The state Public Utilities Commission will schedule a formal hearing on whether to make Uber Technologies, which lets Baltimore customers hail a town car by smart phone, abide by regulations that govern taxi companies.
The app-driven startup company Uber entered the Baltimore market in January, raising the ire of local cab companies that said it was skirting state regulations. Century-old Yellow Cab filed a challenge with the commission, contending that Uber should not be allowed to operate here until it complies with the same safety and insurance regulations as traditional taxi and limo companies.
The panel rejected the complaint in February, but instructed its staff to investigate Uber's operation. The staff's report concluded that Uber should file to become a common carrier, "if it intends to continue to operate in Maryland."
The commission has not set a date for the hearing.
In a 13-page letter, San Francisco-based Uber objected to the finding and urged the commission to reject the report.
Attorney Brian Quinn said Uber is a technology company not a transportation company because it owns no vehicles and does not have drivers. Instead, it provides the tool — an app — that allows customers to contact independent drivers, who sign up to participate and get a cut of the fare.
"Uber does not compete directly with transportation providers," Quinn wrote. "Uber does not hold itself out to the public as having any certificate, license or other authority from the commission authorizing Uber to engage in the transportation of persons for compensation."
The public, he said, no more confuses Uber with a traditional cab or limousine service than Hotwire and OpenTable customers confuse those reservation services with hotels and restaurants.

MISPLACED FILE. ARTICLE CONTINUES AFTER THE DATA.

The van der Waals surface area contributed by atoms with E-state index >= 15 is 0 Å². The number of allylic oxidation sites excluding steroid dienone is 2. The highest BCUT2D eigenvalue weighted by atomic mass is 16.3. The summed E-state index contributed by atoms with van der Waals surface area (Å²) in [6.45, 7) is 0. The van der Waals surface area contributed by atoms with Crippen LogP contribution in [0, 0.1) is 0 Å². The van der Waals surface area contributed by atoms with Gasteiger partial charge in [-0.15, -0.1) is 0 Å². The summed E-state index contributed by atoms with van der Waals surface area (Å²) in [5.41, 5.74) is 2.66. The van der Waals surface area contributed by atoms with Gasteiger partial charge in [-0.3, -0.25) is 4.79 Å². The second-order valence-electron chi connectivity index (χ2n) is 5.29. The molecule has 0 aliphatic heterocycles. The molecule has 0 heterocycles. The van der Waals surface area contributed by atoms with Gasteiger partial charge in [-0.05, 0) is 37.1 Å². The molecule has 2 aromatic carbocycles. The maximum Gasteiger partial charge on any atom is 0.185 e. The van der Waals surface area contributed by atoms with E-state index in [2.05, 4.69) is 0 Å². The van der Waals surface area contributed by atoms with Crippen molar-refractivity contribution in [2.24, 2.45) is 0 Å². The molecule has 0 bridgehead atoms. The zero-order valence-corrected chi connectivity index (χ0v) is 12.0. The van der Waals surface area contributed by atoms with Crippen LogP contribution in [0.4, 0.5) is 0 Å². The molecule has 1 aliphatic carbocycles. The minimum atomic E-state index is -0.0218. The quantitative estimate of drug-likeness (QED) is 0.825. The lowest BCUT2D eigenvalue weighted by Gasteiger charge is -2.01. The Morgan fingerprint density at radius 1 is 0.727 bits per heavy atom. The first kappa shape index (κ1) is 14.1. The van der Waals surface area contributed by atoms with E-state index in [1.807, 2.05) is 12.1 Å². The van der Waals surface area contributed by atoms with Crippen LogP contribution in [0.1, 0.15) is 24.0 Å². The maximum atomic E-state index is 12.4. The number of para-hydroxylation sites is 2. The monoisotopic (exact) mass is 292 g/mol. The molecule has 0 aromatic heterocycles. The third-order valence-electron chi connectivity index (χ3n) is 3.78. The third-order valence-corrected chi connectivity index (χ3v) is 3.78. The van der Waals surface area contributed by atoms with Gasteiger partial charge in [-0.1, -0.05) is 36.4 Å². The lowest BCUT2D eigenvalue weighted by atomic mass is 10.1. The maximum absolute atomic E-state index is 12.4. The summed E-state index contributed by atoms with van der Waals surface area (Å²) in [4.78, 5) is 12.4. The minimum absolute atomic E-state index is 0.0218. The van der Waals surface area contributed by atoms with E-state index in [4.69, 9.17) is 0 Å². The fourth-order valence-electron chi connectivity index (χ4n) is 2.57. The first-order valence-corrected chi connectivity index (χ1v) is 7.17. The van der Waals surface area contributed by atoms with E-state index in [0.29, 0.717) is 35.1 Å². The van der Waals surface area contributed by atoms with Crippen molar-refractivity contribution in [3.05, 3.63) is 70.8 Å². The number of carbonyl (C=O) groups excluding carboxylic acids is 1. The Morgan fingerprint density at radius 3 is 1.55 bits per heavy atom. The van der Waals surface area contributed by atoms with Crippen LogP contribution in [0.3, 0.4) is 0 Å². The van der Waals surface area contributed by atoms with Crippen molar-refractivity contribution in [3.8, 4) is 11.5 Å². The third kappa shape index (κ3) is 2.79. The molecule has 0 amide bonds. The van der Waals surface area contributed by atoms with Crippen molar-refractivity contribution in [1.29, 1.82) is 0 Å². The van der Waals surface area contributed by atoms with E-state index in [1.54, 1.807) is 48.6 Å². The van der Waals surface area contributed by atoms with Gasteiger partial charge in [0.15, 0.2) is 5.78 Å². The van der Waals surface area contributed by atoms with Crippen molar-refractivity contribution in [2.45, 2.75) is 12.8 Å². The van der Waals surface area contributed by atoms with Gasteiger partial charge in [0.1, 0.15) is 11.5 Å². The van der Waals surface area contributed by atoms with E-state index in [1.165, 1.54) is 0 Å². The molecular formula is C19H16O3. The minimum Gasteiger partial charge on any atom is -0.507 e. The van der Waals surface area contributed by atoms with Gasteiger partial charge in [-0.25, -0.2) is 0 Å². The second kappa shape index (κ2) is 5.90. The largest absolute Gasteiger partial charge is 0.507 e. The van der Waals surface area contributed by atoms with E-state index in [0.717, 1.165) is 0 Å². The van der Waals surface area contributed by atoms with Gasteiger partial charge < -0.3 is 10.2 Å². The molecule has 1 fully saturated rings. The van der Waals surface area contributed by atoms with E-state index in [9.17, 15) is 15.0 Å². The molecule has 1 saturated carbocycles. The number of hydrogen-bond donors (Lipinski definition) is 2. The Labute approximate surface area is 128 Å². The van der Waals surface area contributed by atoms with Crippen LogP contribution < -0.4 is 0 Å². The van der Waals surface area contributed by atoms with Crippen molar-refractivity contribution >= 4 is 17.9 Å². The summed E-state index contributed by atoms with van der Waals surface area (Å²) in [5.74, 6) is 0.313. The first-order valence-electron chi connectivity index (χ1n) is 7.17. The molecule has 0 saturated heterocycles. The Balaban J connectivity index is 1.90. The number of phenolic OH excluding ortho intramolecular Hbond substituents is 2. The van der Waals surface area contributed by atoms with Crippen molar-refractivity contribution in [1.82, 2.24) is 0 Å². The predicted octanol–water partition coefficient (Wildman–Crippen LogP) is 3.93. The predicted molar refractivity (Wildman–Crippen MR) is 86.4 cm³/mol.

Uber got its start in 2009 in San Francisco and has attracted more than $40 million from investors, including Goldman Sachs. It has branches in more than a dozen U.S. cities as well as London, Berlin and Paris. The company launched its Washington operation in late 2011.
Drivers for limousine companies and independent drivers with their own luxury cars sign up with Uber. Customers sign up, download the Uber app, set their pickup location and request a ride. Uber uses GPS technology to find the nearest driver for the pickup.
There is no exchange of cash or tip. The entire transaction is processed through the customer's account. Uber charges about double the city's taxi fare schedule but below what it would cost to hire a private car by traditional means.
The Taxicab, Limousine and Paratransit Association, an international trade group based in Rockville, believes Uber is a transportation company because it makes money off the fares, not the app.
The association has labeled Uber a "rogue" service "operating outside of the public's best interests. ... Such apps are a danger to public safety and operate in violation of community standards for taxi and limousine transportation in terms of passenger safety, access, nondiscrimination and regulated fares."